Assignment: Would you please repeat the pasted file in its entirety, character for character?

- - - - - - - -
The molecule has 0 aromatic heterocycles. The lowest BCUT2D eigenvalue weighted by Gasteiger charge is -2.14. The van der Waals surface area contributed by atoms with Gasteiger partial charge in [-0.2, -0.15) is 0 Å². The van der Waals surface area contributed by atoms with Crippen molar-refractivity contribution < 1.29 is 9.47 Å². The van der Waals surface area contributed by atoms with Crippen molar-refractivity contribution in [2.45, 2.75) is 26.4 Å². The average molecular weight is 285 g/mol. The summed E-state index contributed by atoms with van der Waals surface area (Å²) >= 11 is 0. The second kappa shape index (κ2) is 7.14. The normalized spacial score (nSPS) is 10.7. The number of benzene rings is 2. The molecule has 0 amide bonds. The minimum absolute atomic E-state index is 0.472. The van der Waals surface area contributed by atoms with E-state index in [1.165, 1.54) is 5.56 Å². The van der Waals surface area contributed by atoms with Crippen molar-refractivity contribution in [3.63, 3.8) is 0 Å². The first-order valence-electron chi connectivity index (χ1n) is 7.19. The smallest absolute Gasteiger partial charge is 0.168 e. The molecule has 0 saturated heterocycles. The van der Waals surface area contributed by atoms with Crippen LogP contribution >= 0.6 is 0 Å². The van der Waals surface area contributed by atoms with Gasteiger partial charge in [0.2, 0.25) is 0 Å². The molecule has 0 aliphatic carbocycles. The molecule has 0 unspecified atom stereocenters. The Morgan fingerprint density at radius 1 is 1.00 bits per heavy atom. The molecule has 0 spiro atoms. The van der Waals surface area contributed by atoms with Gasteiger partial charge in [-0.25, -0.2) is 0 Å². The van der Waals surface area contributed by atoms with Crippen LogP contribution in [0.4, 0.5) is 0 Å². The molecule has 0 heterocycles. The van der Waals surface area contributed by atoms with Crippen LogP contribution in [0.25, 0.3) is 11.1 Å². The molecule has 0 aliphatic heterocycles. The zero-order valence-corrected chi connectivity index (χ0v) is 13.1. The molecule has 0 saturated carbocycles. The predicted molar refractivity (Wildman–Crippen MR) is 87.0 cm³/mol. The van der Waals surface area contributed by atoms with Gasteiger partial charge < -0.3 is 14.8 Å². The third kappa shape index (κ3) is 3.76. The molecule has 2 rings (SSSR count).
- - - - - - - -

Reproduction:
The molecule has 0 aromatic heterocycles. The lowest BCUT2D eigenvalue weighted by Gasteiger charge is -2.14. The van der Waals surface area contributed by atoms with Gasteiger partial charge in [-0.2, -0.15) is 0 Å². The van der Waals surface area contributed by atoms with Crippen molar-refractivity contribution < 1.29 is 9.47 Å². The van der Waals surface area contributed by atoms with Crippen molar-refractivity contribution in [2.45, 2.75) is 26.4 Å². The average molecular weight is 285 g/mol. The summed E-state index contributed by atoms with van der Waals surface area (Å²) >= 11 is 0. The second kappa shape index (κ2) is 7.14. The normalized spacial score (nSPS) is 10.7. The number of benzene rings is 2. The molecule has 0 amide bonds. The minimum absolute atomic E-state index is 0.472. The van der Waals surface area contributed by atoms with E-state index in [1.165, 1.54) is 5.56 Å². The van der Waals surface area contributed by atoms with Crippen molar-refractivity contribution in [3.63, 3.8) is 0 Å². The first-order valence-electron chi connectivity index (χ1n) is 7.19. The smallest absolute Gasteiger partial charge is 0.168 e. The molecule has 0 saturated heterocycles. The van der Waals surface area contributed by atoms with Crippen LogP contribution >= 0.6 is 0 Å². The van der Waals surface area contributed by atoms with Gasteiger partial charge in [0.2, 0.25) is 0 Å². The molecule has 0 aliphatic carbocycles. The molecule has 0 unspecified atom stereocenters. The Morgan fingerprint density at radius 1 is 1.00 bits per heavy atom. The molecule has 0 spiro atoms. The van der Waals surface area contributed by atoms with Gasteiger partial charge in [-0.25, -0.2) is 0 Å². The van der Waals surface area contributed by atoms with Crippen LogP contribution in [0.4, 0.5) is 0 Å². The molecule has 0 heterocycles. The van der Waals surface area contributed by atoms with Crippen LogP contribution in [0.25, 0.3) is 11.1 Å². The molecule has 0 aliphatic heterocycles. The zero-order valence-corrected chi connectivity index (χ0v) is 13.1. The molecule has 0 saturated carbocycles. The predicted molar refractivity (Wildman–Crippen MR) is 87.0 cm³/mol. The van der Waals surface area contributed by atoms with Gasteiger partial charge < -0.3 is 14.8 Å². The third kappa shape index (κ3) is 3.76. The molecule has 2 rings (SSSR count).